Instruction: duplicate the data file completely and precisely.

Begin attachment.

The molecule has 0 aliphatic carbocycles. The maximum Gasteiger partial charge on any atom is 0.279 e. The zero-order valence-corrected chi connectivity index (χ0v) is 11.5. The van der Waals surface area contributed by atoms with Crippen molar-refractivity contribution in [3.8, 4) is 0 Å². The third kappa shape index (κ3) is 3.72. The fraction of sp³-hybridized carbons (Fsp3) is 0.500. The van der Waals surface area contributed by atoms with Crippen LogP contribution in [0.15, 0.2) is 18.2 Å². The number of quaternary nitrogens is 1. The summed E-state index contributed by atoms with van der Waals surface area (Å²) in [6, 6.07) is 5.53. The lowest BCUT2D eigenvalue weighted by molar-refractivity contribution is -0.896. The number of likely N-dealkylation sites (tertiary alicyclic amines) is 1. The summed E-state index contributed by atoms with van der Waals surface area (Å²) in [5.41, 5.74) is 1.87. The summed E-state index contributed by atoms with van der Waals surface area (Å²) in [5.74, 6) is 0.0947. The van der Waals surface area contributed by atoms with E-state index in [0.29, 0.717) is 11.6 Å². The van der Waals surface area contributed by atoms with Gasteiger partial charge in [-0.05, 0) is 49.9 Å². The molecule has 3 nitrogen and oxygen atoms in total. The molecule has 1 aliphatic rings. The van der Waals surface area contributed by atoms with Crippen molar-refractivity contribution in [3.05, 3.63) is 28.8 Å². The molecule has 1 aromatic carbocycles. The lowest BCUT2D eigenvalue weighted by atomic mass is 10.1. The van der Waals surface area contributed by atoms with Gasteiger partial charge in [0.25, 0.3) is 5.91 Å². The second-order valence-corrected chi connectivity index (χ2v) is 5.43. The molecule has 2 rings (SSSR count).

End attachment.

The molecule has 0 aliphatic carbocycles. The maximum Gasteiger partial charge on any atom is 0.279 e. The zero-order valence-corrected chi connectivity index (χ0v) is 11.5. The van der Waals surface area contributed by atoms with Crippen molar-refractivity contribution in [3.8, 4) is 0 Å². The third kappa shape index (κ3) is 3.72. The fraction of sp³-hybridized carbons (Fsp3) is 0.500. The van der Waals surface area contributed by atoms with Crippen LogP contribution in [0.15, 0.2) is 18.2 Å². The number of quaternary nitrogens is 1. The summed E-state index contributed by atoms with van der Waals surface area (Å²) in [6, 6.07) is 5.53. The lowest BCUT2D eigenvalue weighted by molar-refractivity contribution is -0.896. The number of likely N-dealkylation sites (tertiary alicyclic amines) is 1. The summed E-state index contributed by atoms with van der Waals surface area (Å²) in [5.41, 5.74) is 1.87. The summed E-state index contributed by atoms with van der Waals surface area (Å²) in [5.74, 6) is 0.0947. The van der Waals surface area contributed by atoms with E-state index in [0.29, 0.717) is 11.6 Å². The van der Waals surface area contributed by atoms with Gasteiger partial charge in [-0.05, 0) is 49.9 Å². The molecule has 3 nitrogen and oxygen atoms in total. The molecule has 1 aliphatic rings. The van der Waals surface area contributed by atoms with Crippen molar-refractivity contribution in [3.05, 3.63) is 28.8 Å². The molecule has 1 aromatic carbocycles. The lowest BCUT2D eigenvalue weighted by atomic mass is 10.1. The van der Waals surface area contributed by atoms with Gasteiger partial charge in [0.25, 0.3) is 5.91 Å². The second-order valence-corrected chi connectivity index (χ2v) is 5.43. The molecule has 2 rings (SSSR count).